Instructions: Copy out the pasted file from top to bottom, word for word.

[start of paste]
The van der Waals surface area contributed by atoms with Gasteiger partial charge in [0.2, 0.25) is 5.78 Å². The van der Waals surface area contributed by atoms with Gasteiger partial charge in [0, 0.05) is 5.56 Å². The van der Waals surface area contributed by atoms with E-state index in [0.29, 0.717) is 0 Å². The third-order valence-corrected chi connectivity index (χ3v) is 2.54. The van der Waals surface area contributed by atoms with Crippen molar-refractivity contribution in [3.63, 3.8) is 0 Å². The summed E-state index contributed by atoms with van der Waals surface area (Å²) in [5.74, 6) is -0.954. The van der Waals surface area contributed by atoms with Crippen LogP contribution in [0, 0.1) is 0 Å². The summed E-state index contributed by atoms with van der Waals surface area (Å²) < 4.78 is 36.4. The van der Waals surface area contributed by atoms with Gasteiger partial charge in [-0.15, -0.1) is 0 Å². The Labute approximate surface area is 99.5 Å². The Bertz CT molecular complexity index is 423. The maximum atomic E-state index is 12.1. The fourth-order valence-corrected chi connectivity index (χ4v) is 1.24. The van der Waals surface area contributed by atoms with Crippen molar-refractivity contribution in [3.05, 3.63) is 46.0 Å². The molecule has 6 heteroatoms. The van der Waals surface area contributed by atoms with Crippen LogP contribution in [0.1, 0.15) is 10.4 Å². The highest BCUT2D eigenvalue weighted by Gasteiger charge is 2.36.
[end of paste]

The van der Waals surface area contributed by atoms with Gasteiger partial charge in [0.2, 0.25) is 5.78 Å². The van der Waals surface area contributed by atoms with Gasteiger partial charge in [0, 0.05) is 5.56 Å². The van der Waals surface area contributed by atoms with E-state index in [0.29, 0.717) is 0 Å². The third-order valence-corrected chi connectivity index (χ3v) is 2.54. The van der Waals surface area contributed by atoms with Crippen molar-refractivity contribution in [3.63, 3.8) is 0 Å². The summed E-state index contributed by atoms with van der Waals surface area (Å²) in [5.74, 6) is -0.954. The van der Waals surface area contributed by atoms with Crippen LogP contribution in [0, 0.1) is 0 Å². The summed E-state index contributed by atoms with van der Waals surface area (Å²) < 4.78 is 36.4. The van der Waals surface area contributed by atoms with Gasteiger partial charge in [-0.15, -0.1) is 0 Å². The Labute approximate surface area is 99.5 Å². The Bertz CT molecular complexity index is 423. The maximum atomic E-state index is 12.1. The fourth-order valence-corrected chi connectivity index (χ4v) is 1.24. The van der Waals surface area contributed by atoms with Crippen molar-refractivity contribution in [3.05, 3.63) is 46.0 Å². The molecule has 6 heteroatoms. The van der Waals surface area contributed by atoms with Crippen LogP contribution in [0.1, 0.15) is 10.4 Å². The highest BCUT2D eigenvalue weighted by Gasteiger charge is 2.36.